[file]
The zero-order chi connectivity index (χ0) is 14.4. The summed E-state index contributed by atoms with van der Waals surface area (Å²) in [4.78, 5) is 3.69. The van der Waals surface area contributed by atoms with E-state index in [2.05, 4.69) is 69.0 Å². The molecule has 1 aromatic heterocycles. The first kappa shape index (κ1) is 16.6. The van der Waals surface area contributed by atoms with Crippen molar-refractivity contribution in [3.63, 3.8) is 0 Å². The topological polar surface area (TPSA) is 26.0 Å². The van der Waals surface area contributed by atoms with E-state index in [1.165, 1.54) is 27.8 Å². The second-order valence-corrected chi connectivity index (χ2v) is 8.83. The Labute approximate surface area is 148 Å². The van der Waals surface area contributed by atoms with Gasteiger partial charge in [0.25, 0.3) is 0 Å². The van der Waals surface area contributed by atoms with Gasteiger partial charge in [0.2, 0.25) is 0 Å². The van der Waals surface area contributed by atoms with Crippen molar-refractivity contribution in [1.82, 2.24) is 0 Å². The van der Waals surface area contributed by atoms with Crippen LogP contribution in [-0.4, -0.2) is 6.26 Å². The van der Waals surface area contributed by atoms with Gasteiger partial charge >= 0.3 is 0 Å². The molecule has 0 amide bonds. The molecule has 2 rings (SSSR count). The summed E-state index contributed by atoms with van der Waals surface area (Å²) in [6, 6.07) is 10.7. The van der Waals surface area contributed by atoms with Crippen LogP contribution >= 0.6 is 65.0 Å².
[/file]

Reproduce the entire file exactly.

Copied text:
The zero-order chi connectivity index (χ0) is 14.4. The summed E-state index contributed by atoms with van der Waals surface area (Å²) in [4.78, 5) is 3.69. The van der Waals surface area contributed by atoms with E-state index in [2.05, 4.69) is 69.0 Å². The molecule has 1 aromatic heterocycles. The first kappa shape index (κ1) is 16.6. The van der Waals surface area contributed by atoms with Crippen molar-refractivity contribution in [3.63, 3.8) is 0 Å². The topological polar surface area (TPSA) is 26.0 Å². The van der Waals surface area contributed by atoms with E-state index in [1.165, 1.54) is 27.8 Å². The second-order valence-corrected chi connectivity index (χ2v) is 8.83. The Labute approximate surface area is 148 Å². The van der Waals surface area contributed by atoms with Gasteiger partial charge in [0.25, 0.3) is 0 Å². The van der Waals surface area contributed by atoms with Gasteiger partial charge in [0.2, 0.25) is 0 Å². The van der Waals surface area contributed by atoms with Crippen molar-refractivity contribution in [1.82, 2.24) is 0 Å². The van der Waals surface area contributed by atoms with Crippen LogP contribution in [-0.4, -0.2) is 6.26 Å². The van der Waals surface area contributed by atoms with Gasteiger partial charge >= 0.3 is 0 Å². The molecule has 0 amide bonds. The molecule has 2 rings (SSSR count). The summed E-state index contributed by atoms with van der Waals surface area (Å²) in [6, 6.07) is 10.7. The van der Waals surface area contributed by atoms with Crippen LogP contribution >= 0.6 is 65.0 Å².